Disclosure

Witness statements next target for reform, predicts new LSLA president

Julian Acratopulo

Witness statements are likely to be the next focus for reform after disclosure, the new president of the London Solicitors Litigation Association has predicted. Julian Acratopulo, head of international commercial litigation at Clifford Chance, said that, like disclosure, both lawyers and the judiciary were ready to reconsider the current system.

March 23rd, 2018

City firm foresees big future for predictive coding after client wins case

Oliver Glynn Jones

The City law firm that won the first contested application to use predictive coding as part of a substantial document review exercise has proclaimed the exercise a success and a precursor to its wider use after its client won.

March 12th, 2018

Disclosure reforms could lead to “miscarriages of justice”, Law Society warns

Law Society - Front2

The Law Society has warned that radical disclosure reforms, due to be piloted in the Business and Property Courts this autumn, could lead to important documents not coming to light and “increase the risk of miscarriages of justice”.

March 7th, 2018

New disclosure regime “set to cause problems” for professional negligence claims

Helen Evans 4 New Square

Professional negligence claims will become harder to handle under the new approach to disclosure which will be piloted later this year in the Business & Property Courts, particularly for defendants, a barrister has warned. She identified front-loading of costs, imbalance between the parties, and disclosure of adverse documents as potential problems.

March 5th, 2018

High Court rejects non-party litigation privilege claim

rcj 3

An attempt to claim litigation privilege by global mining and commodities giant Glencore, in a case where it was not the party to proceedings, has been rejected by the High Court. It said there was no authority for the proposition that “a person controlling litigation can assert litigation privilege against a party which it is controlling and who is the party to the proceedings”.

February 27th, 2018

High Court orders manual document search in $65m damages claim after concerns over computer review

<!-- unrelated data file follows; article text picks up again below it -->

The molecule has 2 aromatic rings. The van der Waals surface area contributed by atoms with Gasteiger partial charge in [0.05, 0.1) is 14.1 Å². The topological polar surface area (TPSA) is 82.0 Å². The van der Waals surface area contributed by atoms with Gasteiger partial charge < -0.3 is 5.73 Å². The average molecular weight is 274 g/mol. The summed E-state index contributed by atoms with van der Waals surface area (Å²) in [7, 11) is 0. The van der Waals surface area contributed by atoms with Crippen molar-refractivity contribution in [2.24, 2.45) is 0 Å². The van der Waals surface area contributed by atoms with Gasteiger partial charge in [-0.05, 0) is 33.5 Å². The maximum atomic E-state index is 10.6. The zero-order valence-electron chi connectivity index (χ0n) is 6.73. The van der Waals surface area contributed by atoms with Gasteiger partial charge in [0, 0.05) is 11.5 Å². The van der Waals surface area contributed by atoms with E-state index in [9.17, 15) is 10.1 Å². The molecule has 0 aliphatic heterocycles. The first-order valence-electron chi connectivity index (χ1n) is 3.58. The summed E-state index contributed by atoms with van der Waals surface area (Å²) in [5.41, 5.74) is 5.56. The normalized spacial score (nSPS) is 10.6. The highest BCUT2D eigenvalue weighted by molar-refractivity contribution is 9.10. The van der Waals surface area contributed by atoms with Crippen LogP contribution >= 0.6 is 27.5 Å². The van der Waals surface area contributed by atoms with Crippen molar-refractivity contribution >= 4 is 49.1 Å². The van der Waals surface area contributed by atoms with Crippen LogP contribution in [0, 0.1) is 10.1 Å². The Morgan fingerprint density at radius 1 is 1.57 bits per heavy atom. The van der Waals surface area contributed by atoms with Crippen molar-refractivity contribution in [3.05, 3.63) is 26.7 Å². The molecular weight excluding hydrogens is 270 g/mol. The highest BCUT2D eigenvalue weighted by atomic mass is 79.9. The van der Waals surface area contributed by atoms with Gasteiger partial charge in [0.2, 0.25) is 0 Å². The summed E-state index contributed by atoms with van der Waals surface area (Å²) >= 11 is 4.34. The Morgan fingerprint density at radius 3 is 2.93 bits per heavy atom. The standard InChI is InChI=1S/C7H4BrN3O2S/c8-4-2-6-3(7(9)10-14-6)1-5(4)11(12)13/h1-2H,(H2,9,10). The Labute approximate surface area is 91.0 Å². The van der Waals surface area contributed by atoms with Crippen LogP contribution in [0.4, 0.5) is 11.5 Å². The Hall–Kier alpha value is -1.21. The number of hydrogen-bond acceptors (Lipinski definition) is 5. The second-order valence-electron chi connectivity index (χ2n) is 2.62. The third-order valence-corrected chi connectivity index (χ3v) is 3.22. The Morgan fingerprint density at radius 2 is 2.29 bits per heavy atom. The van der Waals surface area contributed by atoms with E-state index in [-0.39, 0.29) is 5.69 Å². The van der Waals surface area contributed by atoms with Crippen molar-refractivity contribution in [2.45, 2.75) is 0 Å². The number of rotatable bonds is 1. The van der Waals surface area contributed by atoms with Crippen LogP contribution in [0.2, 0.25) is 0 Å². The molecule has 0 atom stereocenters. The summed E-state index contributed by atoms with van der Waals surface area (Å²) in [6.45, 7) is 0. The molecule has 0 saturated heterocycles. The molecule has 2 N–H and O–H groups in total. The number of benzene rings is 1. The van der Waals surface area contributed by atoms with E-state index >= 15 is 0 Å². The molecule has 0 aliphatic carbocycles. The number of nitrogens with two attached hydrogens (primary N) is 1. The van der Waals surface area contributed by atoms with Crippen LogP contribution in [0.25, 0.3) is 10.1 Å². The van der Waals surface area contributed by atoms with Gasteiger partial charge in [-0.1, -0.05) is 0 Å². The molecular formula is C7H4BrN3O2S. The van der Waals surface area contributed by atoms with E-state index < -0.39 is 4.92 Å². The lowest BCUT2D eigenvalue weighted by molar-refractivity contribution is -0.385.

3d dosiier popping out from a laptop screen

A High Court judge has ordered a manual search of tens of thousands of documents in a $65m breach of warranty case because of concerns over the claimants’ approach to computer-assisted review. Mr Justice Coulson said disclosure had been “something of a running sore in this case”.

February 22nd, 2018

Judiciary signals major culture and rule change to control disclosure

Sir Terence Etherton

A “wholesale cultural change” in the approach to disclosure in the Business and Property Courts is needed, a judiciary-led working group has said, which will be brought about by a completely new rule and guidelines applying to the majority of cases. These will be tested in a two-year pilot to run in major courts across the country.

November 2nd, 2017

Court orders injunction against party that sought to use privileged document disclosed by error

Rolls Building

The High Court has granted an injunction against a party that was well aware that a document it was using was a privileged letter accidentally disclosed by the other side. The claimant was advised by a non-solicitor insolvency specialist, but the court said the test was whether it was obvious to a reasonable solicitor that a mistake had been made.

August 22nd, 2017

Litigators evenly split on impact of Brexit

City of London

Litigation lawyers in London are fairly evenly split on whether Brexit will lead to a “significant flight of work” to other jurisdictions, a survey has found. The survey underlined the strength of opposition from commercial lawyers to fixed costs. Lord Justice Jackson is to publish his report on the issue this morning.

July 31st, 2017

Jackson urges solicitors to sort out accidental disclosure of privileged material between themselves

Lord Justice Jackson

Litigators should sort out the inadvertent disclosure of privileged documents in a grown-up manner without taking up the time of the court, the Court of Appeal has ruled as it granted an order to delete a privileged email that had been accidentally handed over.

July 20th, 2017

Blog

Three’s a crowd – who pays?

Matthew Pascall 2

In September 2014 a UKIP MEP, Jane Collins, gave a speech at UKIP’s annual conference slandering three Labour MPs. The following month, a letter of claim on their behalf was sent to Ms Collins. It contained an offer of settlement under which Ms Collins would pay each £10,000 in damages, which they would then pay to charity. UKIP’s National Executive Committee discussed the letter of claim that month and referred Ms Collins to solicitors, RMPI, with whom UKIP had close ties. No settlement having been agreed, in November 2014 the three MPs issued claims against Ms Collins. Temple Legal Protection insured the MPs’ claims.

May 16th, 2018

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